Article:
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    (Original post by AsherA)
    Do you know anyone who went through both courses in 2 months and still got an A? :O
    I don't know anyone, but if you're really into maths I bet it's possible. Not saying it's normal, so don't worry about that. Do you want to do Further Maths as well?
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    (Original post by AsherA)
    Depends on what course I want to get into at university! I'm completely lost, I have no idea what I want to do!
    I just realised you're gonna start your A Levels next year, so there's one year time to go through the GCSE spec and understand and know the basics really good. If in the meantime (e.g. after 4-5 months) you decide that Maths isn't for you there's no problem in choosing another A Level.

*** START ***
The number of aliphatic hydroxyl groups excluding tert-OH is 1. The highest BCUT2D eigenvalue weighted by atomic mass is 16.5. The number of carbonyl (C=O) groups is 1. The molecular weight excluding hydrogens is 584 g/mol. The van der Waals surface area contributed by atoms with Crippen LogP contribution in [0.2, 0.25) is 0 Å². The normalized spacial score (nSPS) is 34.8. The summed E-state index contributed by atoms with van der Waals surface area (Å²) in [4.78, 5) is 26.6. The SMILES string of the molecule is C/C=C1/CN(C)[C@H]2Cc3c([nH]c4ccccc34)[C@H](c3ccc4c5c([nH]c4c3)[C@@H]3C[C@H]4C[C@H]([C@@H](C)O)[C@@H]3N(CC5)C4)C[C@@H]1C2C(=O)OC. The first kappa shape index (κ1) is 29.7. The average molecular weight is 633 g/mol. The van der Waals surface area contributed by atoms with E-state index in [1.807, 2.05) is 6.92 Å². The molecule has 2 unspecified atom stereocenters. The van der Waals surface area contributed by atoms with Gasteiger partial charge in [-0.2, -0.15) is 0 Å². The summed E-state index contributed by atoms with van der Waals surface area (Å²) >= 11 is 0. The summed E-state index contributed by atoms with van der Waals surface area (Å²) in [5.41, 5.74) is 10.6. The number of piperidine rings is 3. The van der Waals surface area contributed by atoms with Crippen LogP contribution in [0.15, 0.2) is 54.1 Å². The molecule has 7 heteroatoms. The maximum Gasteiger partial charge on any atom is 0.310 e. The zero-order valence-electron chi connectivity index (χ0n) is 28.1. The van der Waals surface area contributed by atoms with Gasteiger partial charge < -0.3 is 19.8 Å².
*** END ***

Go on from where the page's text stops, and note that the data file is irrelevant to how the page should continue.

Have you thought about what course you want to do? Or at least what field? What subjects did you enjoy in school?
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    (Original post by AsherA)
    If I were to choose something it would be geology!
    For geology you'd definitely need at least one science subject. I'll just take two random universities: Bristol's requirements are: AAA including two science subjects (including Mathematics) whereas Manchester requires ABB but just one science subject. Unless you want to do a Maths degree at uni, I'd say don't take Further Maths. It's highly appreciated, but normal Maths is enough for non-Maths degrees.